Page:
When it comes to data storage, redundancy is never superfluous.
With the right amount of redundancy, you can make sure access to critical data is never denied. What you need is a tiered strategy comprising multiple network paths to storage systems and copies of data locally and off-site.
Making storage always available starts locally because human errors, not disasters, cause 90 percent of outages, says Steve Duplessie, senior analyst with Enterprise Storage Group Inc. The first step toward eliminating local problems is clustering servers so a single server outage won't cut off all data access. Similarly, connecting storage devices to a redundant network will provide multiple data paths. That can be accomplished using network-attached storage (NAS) devices or a storage-area network (SAN).
You also want to store the local data in more than one place, which means replicating data on multiple storage servers, disk arrays, NAS appliances or storage subsystems on a SAN.
The purest form of replication is synchronous mirroring, in which you write the same data to two disks, says Jon Toigo, independent consultant and author of the book Disaster Recovery Planning. Synchronous means the write operation has to complete on both copies before the application driving the transaction will move to the next step. If either copy hangs, the transaction won't complete. Because it has a low tolerance for latency, synchronous mirroring typically is performed only locally.
If your environment requires something less than pure synchronous mirroring, you have plenty of choices. Vendors such as Quantum Corp. and Network Appliance Inc. have mirroring software for their NAS devices, where only changed data is sent back and forth to keep latency to a minimum. Other vendors, such as Ultera Systems Inc., employ a SCSI controller to write data to primary and secondary drives. Some SAN switches employ a similar approach, writing the same data to multiple targets, Toigo says.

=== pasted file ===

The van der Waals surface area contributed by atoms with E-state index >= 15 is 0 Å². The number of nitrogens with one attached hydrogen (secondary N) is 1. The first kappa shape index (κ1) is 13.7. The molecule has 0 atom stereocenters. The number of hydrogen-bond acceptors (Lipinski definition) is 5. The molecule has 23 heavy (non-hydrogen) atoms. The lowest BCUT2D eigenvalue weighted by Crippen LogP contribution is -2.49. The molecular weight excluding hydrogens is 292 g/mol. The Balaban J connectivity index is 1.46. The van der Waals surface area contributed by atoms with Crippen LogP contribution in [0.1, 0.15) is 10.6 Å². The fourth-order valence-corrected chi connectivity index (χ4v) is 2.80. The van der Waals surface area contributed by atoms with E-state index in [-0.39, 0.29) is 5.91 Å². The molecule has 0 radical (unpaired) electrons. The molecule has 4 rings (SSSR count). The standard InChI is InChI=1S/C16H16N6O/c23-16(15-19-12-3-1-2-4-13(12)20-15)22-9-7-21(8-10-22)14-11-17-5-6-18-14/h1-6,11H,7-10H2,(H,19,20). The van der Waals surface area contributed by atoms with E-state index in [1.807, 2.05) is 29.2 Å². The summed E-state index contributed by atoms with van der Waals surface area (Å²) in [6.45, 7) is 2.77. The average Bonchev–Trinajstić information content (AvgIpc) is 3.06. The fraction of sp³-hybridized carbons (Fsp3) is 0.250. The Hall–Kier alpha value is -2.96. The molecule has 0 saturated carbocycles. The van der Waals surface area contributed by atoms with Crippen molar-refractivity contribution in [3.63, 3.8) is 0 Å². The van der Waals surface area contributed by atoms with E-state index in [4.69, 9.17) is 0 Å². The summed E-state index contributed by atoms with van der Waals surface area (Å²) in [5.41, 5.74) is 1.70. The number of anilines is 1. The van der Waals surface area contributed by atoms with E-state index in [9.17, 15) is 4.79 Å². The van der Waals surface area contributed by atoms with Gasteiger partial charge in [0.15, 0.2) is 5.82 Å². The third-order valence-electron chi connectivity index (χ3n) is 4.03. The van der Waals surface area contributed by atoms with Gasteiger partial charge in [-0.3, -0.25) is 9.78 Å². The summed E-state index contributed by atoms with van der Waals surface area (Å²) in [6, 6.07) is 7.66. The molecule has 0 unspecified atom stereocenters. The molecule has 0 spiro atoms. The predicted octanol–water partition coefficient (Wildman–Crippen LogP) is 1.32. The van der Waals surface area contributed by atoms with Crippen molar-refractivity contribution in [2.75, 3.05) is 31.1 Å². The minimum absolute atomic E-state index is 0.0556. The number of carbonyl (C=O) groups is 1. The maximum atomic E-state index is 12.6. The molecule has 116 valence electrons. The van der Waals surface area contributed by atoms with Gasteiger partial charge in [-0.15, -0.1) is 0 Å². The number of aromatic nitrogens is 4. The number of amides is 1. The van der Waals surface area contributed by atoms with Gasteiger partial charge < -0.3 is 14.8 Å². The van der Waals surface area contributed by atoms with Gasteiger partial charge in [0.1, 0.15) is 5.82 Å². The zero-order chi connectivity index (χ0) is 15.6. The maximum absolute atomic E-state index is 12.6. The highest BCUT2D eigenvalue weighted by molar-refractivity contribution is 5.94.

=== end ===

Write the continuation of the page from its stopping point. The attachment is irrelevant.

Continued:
Protecting against wholesale disasters - what Toigo calls "smoke and rubble" scenarios - requires replicating data to a remote storage device. Here again, a number of tried-and-true techniques can apply. One is point-in-time copy, where snapshots of data on one storage system are replicated to another system at designated time intervals. The frequency of the snapshots depends on how much data you reasonably can afford to lose if the worst happens and how much storage capacity you are willing to dedicate to the snapshots. In some cases, a daily snapshot will suffice. In others, snapshots are needed every few minutes.
Another technique is remote copy, which amounts to writing data to local and remote storage devices at the same time. However, latency imposed by distance creates a lag between the time data is written locally and remotely. That time represents your window of vulnerability to having the two copies out of sync, Toigo says. If you're dealing with data that doesn't change often, such as customer profile information, the lag is probably not an issue, but it can be for transactions that change by the second.